This article was originally published on Conservation International’s Human Nature Blog
“Editor’s note: In Indonesia, the world’s top palm oil producer, the crop is critically important to the livelihoods of the smallholder farmers who grow about 40 percent of it. But too often, palm oil represents a trade-off between economic expansion and clearing forest and peatland areas that are important for conservation, raising the question of how to expand production of a commodity like palm oil without degrading the environment.
Conservation International (CI) is tackling this problem through its Sustainable Landscapes Partnership (SLP) program, which works to reconcile the conservation of natural capital — the sources of the benefits that nature provides to people — while supporting sustainable development. In a recent interview, the senior technical advisor of CI Indonesia’s terrestrial program, Simon Badcock, explains how the SLP is helping preserve species-rich areas, reduce deforestation and educate farmers about how they can maximize productivity.
Question: Can you give us a brief background on the state of the palm oil industry in Indonesia and why it has expanded so much?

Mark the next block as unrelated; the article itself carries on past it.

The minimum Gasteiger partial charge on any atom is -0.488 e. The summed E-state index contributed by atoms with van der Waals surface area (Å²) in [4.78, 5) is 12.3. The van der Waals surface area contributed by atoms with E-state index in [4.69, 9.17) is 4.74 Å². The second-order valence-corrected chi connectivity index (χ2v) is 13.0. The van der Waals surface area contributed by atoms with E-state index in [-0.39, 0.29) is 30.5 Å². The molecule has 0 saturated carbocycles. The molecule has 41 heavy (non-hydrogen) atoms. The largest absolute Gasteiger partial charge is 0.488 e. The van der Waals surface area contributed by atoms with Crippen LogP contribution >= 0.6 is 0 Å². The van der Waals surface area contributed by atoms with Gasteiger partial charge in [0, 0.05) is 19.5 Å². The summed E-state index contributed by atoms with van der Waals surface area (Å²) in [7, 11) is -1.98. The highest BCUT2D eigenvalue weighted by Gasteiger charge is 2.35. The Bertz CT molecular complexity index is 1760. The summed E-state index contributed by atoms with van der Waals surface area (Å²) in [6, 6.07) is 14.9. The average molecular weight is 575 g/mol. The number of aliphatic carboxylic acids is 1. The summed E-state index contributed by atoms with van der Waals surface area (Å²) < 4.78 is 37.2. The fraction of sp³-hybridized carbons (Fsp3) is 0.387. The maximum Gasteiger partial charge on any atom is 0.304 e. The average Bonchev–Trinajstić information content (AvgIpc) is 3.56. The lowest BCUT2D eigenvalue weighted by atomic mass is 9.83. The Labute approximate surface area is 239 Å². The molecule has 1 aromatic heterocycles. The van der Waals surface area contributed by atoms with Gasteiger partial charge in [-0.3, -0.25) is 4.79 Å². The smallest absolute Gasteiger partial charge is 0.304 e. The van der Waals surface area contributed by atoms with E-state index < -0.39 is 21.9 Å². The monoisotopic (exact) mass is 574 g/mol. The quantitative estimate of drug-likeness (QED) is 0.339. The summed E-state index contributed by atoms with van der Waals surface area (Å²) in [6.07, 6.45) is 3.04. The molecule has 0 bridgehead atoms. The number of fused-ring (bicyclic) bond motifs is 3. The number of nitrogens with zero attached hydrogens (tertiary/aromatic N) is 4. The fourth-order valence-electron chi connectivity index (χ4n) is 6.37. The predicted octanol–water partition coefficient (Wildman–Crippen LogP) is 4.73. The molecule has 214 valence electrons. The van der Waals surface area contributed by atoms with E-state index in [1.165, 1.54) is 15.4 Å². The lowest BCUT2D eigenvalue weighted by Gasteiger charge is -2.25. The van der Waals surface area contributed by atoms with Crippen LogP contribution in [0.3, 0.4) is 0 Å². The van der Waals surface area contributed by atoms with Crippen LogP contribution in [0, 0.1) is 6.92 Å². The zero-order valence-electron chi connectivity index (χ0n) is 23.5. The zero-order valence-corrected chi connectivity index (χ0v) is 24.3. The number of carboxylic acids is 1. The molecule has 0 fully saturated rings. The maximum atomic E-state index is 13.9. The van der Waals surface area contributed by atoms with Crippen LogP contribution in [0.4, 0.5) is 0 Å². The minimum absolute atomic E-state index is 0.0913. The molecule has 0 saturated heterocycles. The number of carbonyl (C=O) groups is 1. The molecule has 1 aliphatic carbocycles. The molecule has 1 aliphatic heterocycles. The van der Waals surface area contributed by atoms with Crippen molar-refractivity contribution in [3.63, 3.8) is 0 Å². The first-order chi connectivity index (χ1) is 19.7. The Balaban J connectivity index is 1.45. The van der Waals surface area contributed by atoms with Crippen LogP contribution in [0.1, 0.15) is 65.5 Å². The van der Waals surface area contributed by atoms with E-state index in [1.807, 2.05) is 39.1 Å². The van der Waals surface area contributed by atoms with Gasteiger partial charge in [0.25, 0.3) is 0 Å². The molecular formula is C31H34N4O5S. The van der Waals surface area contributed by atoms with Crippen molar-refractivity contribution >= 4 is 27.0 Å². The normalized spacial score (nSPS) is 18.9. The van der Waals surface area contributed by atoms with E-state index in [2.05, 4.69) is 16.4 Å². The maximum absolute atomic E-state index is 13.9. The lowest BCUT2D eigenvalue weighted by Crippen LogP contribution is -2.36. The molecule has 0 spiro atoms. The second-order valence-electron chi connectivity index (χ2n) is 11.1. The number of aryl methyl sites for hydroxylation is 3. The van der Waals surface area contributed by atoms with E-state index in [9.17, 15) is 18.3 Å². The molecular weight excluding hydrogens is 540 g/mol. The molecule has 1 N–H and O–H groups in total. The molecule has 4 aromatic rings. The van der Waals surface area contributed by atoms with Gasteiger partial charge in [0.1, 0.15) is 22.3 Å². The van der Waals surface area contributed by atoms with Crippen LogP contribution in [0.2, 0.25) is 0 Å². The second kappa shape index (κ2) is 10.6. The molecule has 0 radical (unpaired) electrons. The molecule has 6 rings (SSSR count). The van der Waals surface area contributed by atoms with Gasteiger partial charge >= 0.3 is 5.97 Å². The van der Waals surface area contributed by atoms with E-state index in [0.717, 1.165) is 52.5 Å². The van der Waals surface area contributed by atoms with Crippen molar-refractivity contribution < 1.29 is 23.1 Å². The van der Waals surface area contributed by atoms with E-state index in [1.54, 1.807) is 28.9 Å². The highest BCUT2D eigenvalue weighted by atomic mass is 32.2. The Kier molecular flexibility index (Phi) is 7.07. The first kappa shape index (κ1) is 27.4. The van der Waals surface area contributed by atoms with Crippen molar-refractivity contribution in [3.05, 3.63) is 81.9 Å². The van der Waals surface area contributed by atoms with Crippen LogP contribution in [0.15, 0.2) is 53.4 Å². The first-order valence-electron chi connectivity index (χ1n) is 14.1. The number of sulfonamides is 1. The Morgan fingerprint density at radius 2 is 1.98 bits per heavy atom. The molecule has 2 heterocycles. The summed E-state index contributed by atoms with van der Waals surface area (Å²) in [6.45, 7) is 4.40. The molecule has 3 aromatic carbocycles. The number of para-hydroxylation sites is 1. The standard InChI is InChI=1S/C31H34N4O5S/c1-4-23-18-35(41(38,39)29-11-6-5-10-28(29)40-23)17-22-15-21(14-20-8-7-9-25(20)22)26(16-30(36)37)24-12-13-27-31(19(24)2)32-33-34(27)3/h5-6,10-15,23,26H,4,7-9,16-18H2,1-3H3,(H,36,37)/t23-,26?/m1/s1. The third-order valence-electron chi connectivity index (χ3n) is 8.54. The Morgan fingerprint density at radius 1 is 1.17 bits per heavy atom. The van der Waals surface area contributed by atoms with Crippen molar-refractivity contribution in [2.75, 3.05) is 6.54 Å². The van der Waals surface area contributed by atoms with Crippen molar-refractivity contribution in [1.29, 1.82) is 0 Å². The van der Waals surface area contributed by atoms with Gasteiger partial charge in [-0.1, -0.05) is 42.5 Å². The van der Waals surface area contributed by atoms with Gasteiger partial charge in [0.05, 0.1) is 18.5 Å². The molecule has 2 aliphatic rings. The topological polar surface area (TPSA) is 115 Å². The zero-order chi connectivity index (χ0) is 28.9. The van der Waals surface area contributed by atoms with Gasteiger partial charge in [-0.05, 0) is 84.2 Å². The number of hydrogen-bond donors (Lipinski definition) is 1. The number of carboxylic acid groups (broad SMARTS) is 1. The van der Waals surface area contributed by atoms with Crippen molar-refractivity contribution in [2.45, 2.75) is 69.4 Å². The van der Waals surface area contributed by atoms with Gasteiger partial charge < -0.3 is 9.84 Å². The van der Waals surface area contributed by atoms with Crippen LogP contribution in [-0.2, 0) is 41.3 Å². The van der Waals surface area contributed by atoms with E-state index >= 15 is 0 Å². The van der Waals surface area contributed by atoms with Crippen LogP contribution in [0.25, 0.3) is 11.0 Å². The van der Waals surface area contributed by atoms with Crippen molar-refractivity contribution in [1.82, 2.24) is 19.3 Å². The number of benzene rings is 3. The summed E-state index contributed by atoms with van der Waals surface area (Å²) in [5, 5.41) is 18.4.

A: Palm oil’s rapid growth can be traced to two things: productivity and versatility. Not only is its production more land-efficient than other oils, it can be used by many industries in many different products, ranging from pharmaceuticals to foods like ice cream and cookies, to the products that we use every day — it’s even in toothpaste. If you go into the supermarket, you’ll see it in almost everything.
However, in Indonesia large islands like Sumatra, Kalimantan and West Papua contain incredibly important areas for conservation — they have a lot of unique plants and animals, they’re important for water, etc. And so as the palm oil industry has expanded rapidly over the last 10 or 15 years, there’s been significant deforestation and loss of biodiversity. So one of the challenges now for the country is figuring out how to create a development path that has less impact on the environment…”
Read on at: Conservation International’s Human Nature Blog.